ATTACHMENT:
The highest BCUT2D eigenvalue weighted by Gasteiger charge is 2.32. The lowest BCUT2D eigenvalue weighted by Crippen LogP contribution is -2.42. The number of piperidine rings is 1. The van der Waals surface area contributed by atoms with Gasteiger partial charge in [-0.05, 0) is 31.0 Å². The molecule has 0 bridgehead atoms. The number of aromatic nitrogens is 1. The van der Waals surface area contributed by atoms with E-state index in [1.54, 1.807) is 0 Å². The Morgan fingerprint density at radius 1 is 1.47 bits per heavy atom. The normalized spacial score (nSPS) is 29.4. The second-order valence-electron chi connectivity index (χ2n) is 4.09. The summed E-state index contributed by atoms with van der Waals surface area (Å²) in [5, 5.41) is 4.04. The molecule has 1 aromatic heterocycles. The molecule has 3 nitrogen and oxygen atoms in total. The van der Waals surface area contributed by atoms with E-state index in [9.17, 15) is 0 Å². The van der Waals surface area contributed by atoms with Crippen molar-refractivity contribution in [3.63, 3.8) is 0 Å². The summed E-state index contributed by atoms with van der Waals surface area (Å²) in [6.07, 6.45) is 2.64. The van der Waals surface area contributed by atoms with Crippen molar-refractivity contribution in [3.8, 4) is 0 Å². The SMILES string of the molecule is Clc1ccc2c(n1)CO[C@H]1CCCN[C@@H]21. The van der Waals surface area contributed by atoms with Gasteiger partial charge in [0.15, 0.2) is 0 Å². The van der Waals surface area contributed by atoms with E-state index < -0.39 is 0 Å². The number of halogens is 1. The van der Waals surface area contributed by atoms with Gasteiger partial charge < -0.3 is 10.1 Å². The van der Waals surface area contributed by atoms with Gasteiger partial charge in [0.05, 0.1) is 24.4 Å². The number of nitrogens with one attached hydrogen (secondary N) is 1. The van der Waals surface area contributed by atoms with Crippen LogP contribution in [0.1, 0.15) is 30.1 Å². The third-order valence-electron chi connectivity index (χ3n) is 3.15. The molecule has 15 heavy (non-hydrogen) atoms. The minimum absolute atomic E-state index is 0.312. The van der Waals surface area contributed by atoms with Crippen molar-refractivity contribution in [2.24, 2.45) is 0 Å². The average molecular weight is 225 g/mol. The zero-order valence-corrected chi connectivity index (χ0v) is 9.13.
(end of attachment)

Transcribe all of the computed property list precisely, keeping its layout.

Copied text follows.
The highest BCUT2D eigenvalue weighted by Gasteiger charge is 2.32. The lowest BCUT2D eigenvalue weighted by Crippen LogP contribution is -2.42. The number of piperidine rings is 1. The van der Waals surface area contributed by atoms with Gasteiger partial charge in [-0.05, 0) is 31.0 Å². The molecule has 0 bridgehead atoms. The number of aromatic nitrogens is 1. The van der Waals surface area contributed by atoms with E-state index in [1.54, 1.807) is 0 Å². The Morgan fingerprint density at radius 1 is 1.47 bits per heavy atom. The normalized spacial score (nSPS) is 29.4. The second-order valence-electron chi connectivity index (χ2n) is 4.09. The summed E-state index contributed by atoms with van der Waals surface area (Å²) in [5, 5.41) is 4.04. The molecule has 1 aromatic heterocycles. The molecule has 3 nitrogen and oxygen atoms in total. The van der Waals surface area contributed by atoms with E-state index in [9.17, 15) is 0 Å². The van der Waals surface area contributed by atoms with Crippen molar-refractivity contribution in [3.63, 3.8) is 0 Å². The summed E-state index contributed by atoms with van der Waals surface area (Å²) in [6.07, 6.45) is 2.64. The van der Waals surface area contributed by atoms with Crippen molar-refractivity contribution in [3.8, 4) is 0 Å². The SMILES string of the molecule is Clc1ccc2c(n1)CO[C@H]1CCCN[C@@H]21. The van der Waals surface area contributed by atoms with Gasteiger partial charge in [0.15, 0.2) is 0 Å². The van der Waals surface area contributed by atoms with E-state index < -0.39 is 0 Å². The number of halogens is 1. The van der Waals surface area contributed by atoms with Gasteiger partial charge < -0.3 is 10.1 Å². The van der Waals surface area contributed by atoms with Gasteiger partial charge in [0.05, 0.1) is 24.4 Å². The number of nitrogens with one attached hydrogen (secondary N) is 1. The van der Waals surface area contributed by atoms with Crippen LogP contribution in [0.1, 0.15) is 30.1 Å². The third-order valence-electron chi connectivity index (χ3n) is 3.15. The molecule has 15 heavy (non-hydrogen) atoms. The minimum absolute atomic E-state index is 0.312. The van der Waals surface area contributed by atoms with Crippen molar-refractivity contribution in [2.24, 2.45) is 0 Å². The average molecular weight is 225 g/mol. The zero-order valence-corrected chi connectivity index (χ0v) is 9.13.